IRS Presents: Top Ten Tax Time Tips
1. Gather your records…now! It’s never too early to start getting together any documents or forms you’ll need when filing your taxes: receipts, canceled checks, and other documents that support an item of income or a deduction you’re taking on your return. Also, be on the lookout for W-2s and 1099s, coming soon from your employer.
2. Find your forms. Whether you file a 1040 or 1040-EZ, you can download all IRS forms and publications on our Web site, IRS.gov.
3. Do a little research. Check out Publication 17 on IRS.gov. It’s a comprehensive collection of information for taxpayers highlighting everything you’ll need to know when filing your return. Review Pub 17 to ensure you’re taking all credits and deductions for which you’re eligible.
4. Think ahead to how you’ll file. Will you prepare your return yourself or go to a preparer? Do you qualify to file at no cost using Free File on IRS.gov? Are you eligible for free help at an IRS office or volunteer site? Will you purchase tax preparation software or file online? There are many things to consider. So, give yourself time to weigh them all and find the option that best suits your needs.
5. Take your time. Rushing to get your return filed increase the chance you will make a mistake and not catch it.
6. Double-check your return. Mistakes will slow down the processing of your return. In particular, make sure all the Social Security Numbers and math calculations are correct as these are the most common errors made by taxpayers.
7. Consider e-file. When you file electronically, the computer will handle the math calculations for you, and you will get your refund in about half the time it takes when you file a paper return.
8. Think about Direct Deposit. If you elect to have your refund directly deposited into your bank account, you’ll receive it faster than waiting for a check by mail.
9. Visit IRS.gov often. The official IRS Web site is a great place to find everything you’ll need to file your tax return: forms, tips, FAQs and updates on tax law changes.
10. Relax. There’s no need to panic. If you run into a problem, remember the IRS is here to help. Try IRS.gov or call our customer service number at 800-829-1040.
First Time Homebuyer Credit
First-time homebuyers should begin planning now to take advantage of a new tax credit. Available for a limited time, the credit:
*Applies to home purchases after April 8, 2008, and before July 1, 2009.
*Reduces a taxpayer’s tax bill or increases his or her refund, dollar for dollar.
*Is fully refundable, meaning that the credit will be paid out to eligible taxpayers, even if they owe no tax or the credit is more than the tax that they owe.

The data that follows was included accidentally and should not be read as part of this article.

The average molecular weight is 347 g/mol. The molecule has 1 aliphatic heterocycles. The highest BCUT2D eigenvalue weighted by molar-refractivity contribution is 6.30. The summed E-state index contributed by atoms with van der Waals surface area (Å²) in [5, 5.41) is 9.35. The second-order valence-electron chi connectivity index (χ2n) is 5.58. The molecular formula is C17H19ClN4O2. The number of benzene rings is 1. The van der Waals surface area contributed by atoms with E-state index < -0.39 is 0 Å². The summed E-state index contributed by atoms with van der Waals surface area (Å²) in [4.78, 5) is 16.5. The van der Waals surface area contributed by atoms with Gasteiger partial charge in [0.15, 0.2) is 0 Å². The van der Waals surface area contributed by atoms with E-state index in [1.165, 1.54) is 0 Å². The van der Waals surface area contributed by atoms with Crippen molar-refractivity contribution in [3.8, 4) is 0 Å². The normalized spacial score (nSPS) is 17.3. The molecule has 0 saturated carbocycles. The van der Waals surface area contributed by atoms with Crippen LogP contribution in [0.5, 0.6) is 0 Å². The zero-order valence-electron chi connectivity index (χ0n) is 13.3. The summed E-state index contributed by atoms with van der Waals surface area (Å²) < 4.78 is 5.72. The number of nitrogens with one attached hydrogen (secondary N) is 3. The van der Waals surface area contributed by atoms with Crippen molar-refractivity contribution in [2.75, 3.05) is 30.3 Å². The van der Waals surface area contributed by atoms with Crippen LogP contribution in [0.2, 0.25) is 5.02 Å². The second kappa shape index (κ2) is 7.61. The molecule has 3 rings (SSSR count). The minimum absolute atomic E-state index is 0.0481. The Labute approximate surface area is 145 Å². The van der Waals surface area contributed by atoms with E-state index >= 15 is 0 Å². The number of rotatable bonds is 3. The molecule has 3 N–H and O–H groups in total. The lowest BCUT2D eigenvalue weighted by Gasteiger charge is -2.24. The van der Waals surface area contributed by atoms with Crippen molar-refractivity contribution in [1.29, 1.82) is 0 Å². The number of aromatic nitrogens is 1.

The credit operates much like an interest-free loan because it must be repaid in equal installments over a 15-year period. Taxpayers will claim the credit on new IRS Form 5405, First-Time Homebuyer Credit.
Only the purchase of a main home located in the United States qualifies. Vacation homes and rental property are not eligible. For a home that you construct, the purchase date is the first date you occupy the home.
Taxpayers who owned a main home at any time during the three years prior to the date of purchase are not eligible for the credit. This means that first-time homebuyers and those who have not owned a home in the three years prior to a purchase can qualify for the credit.
If you make an eligible purchase in 2008, you claim the first-time homebuyer credit on your 2008 tax return. If you make an eligible purchase in 2009, you can choose to claim the credit on either your original or amended 2008 return, or on your 2009 return.
The credit is 10 percent of the purchase price of the home, with a maximum available credit of $7,500 for either a single taxpayer or a married couple filing jointly. The limit is $3,750 for a married person filing a separate return. In most cases, the maximum credit will be available for homes costing $75,000 or more. The credit normally must be repaid over a 15-year period starting the second year after the year the credit is claimed.
The credit is reduced or eliminated for higher-income taxpayers. The credit is phased out based on your modified adjusted gross income. In general, for a married couple filing a joint return the phase-out begins at $150,000 and is completely phased out at $170,000. For other taxpayers, the phase-out range is between $75,000 and $95,000.
Not everyone will qualify for the credit. There are other rules that may impact your eligibility and decision to claim the First-Time Homebuyer Credit. Get all the information at IRS.gov.